• Erythema: Redness of the skin. This type of red skin rash is present at the initial stage with lesions which have ill-defined borders determined by local swelling.

• Papules: Raised red spots. This type of red skin rash has clusters of raised red spots a few millimeters in diameter; these may be mixed with tiny vesicles, on a red background. Bloody crusts form after scratching.

• Papillovesicles: Raised red spots/blisters filled with a clear fluid (serum). This type of red skin rash has clusters of raised small “pointed” or “domed” blisters that are fluid filled on a red background. “Pinpoint” erosion occurs after eruption of the blisters (vesicles – blisters filled with a clear fluid).

• Pustular: Occur after a secondary infection i.e. staphylococcus (bacteria present on the skin) or staphylococcal (bacteria present in mucus membrane). The clear fluid present in these blisters turns putrid purulent. After rupturing, the weeping forms thick greenish/yellow “pus” crusts. Other symptoms include painful and swollen lymph nodes.

• Erosive: Constant scratching of the vesicles or pustules results in severe and bloody weeping. Excoriations (“hole”) formations occur over the scratched area. The greater the scratching, the more severe the erosion. Treatment is recommended for this condition.

• Desquamative: Fine scaling may occur after the lesions have healed.

As the condition progresses, larger areas of the body are affected. Continual scratching leads to further erosion of the skin with a corresponding increase in weeping. This causes the condition to worsen, and treatment should be sought by those experiencing symptoms.

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SUBACUTE dermatitis/eczema:
This condition often evolves from recurring acute dermatitis/eczema. It is less red in colour and swelling and presents with fewer vesicles. Papules are smaller but with a significant increase in scaling of the skin.

There may also be small areas of erosion due to scratching, some weeping of “clear” fluid, some crust formations and a significant increase and severity of itching.

Subacute dermatitis/eczema often goes on to develop into chronic dermatitis/eczema, however, given a new set of stimuli may regress and present the features of acute dermatitis/eczema.

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CHRONIC dermatitis/eczema:
Without treatment, this condition often evolves from either acute or subacute dermatitis/eczema.

Lesions present as very dry, rough thickened skin. Often flaking with deep and widening crease lines in the skin will also be present. The skin will also either be lacking pigmentation (hypopigmentation) or show excessive pigmentation (hyperpigmentation) of the skin.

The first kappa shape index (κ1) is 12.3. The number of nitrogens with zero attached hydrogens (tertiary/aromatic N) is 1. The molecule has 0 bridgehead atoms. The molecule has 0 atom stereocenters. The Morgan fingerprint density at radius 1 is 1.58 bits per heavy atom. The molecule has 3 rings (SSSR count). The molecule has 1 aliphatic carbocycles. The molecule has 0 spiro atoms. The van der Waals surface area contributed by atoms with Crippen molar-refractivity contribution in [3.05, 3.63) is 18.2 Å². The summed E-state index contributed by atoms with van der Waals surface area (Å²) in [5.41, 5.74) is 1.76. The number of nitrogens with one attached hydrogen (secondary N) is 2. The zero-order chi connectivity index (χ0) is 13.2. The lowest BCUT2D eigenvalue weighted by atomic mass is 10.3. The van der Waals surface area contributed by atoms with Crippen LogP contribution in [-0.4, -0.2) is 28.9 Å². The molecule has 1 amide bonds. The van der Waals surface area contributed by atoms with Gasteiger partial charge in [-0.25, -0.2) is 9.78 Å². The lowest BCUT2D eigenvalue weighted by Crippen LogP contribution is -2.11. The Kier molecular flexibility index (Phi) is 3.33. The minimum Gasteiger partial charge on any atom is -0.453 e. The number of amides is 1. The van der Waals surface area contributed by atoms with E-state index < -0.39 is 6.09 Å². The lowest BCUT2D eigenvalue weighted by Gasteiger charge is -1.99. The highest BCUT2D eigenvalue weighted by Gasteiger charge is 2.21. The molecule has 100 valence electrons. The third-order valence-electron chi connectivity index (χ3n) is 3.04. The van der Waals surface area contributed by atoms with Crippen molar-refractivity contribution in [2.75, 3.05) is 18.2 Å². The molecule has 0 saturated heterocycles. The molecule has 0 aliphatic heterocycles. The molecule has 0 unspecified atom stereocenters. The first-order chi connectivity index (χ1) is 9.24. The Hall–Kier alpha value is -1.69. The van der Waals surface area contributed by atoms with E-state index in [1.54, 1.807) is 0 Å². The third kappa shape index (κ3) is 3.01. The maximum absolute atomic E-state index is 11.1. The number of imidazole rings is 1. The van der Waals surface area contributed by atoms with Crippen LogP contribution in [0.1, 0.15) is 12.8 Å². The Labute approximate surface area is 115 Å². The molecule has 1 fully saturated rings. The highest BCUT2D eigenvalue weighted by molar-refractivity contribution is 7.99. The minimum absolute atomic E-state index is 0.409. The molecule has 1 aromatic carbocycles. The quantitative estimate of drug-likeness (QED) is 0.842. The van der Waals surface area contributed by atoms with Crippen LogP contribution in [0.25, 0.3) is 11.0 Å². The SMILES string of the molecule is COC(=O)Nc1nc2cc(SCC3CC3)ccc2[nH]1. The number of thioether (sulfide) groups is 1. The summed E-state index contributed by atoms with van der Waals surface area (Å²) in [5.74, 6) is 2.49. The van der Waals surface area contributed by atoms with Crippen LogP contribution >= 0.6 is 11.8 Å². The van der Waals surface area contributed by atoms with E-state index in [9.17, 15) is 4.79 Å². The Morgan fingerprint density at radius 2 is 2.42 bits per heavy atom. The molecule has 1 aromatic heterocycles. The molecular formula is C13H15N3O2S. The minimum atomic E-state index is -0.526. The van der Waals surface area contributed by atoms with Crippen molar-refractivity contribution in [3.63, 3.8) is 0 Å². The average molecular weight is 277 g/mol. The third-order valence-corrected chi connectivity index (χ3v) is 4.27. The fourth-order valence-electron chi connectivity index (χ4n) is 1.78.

The constant scratching and rubbing are done subconsciously leading to thickened skin which itches even more. Easily accessible sites or creased areas are mainly involved.

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Associated Conditions:-
Approximately 50% of children with atopic dermatitis/eczema go on to develop asthma or hay fever.

Dry skin is common in all sufferers, but up to 20% are also afflicted with Ichthyosis Vulgaris.

Atopic dermatitis/eczema sufferers also appear to be susceptible to contact urticaria (hives/nettle rash). The urticaria usually represents an immediate response to certain foods, such as tomatoes, citrus fruits and marmite/vegemite. This reaction is often misleading and the “food allergy” is often incorrectly blamed for the dermatitis/eczema as well as for the resultant hives/nettle rash of the urticaria.

In medical terms, both conditions are a delayed allergic or delayed hypersensitivity reaction which can be provoked by the interaction of both external and internal factors.

External Factors Internal Factors

• Climate: Heat, cold and dryness.
• Environmental: Animal fur, synthetic fibers, plants, chemicals and cleaners.
• Sunlight/ultraviolet light
• Cosmetics: Make-up, soaps, shampoos and facial creams.
• Food

• Chronic gastrointestinal disorders
• Stress/overexertion/emotional
• Disturbed sleep patterns/insomnia
• Infections
• Metabolic disturbances
• Endocrine dysfunction

Inherited (genetics) play only a minor role Inherited (genetic) tendencies drive the condition
• Contact dermatitis
• Irritant dermatitis
• Photo allergic contact dermatitis
• infective dermatitis
• Atopic eczema/ dermatitis
• Seborrheic dermatitis
• Lip-lick eczema
• Lichen Simplex
• Pityriasis
• Discoid eczema
• Juvenile Plantar Dermatosis
• Pompholyx and hand eczema
• Asteatotic eczema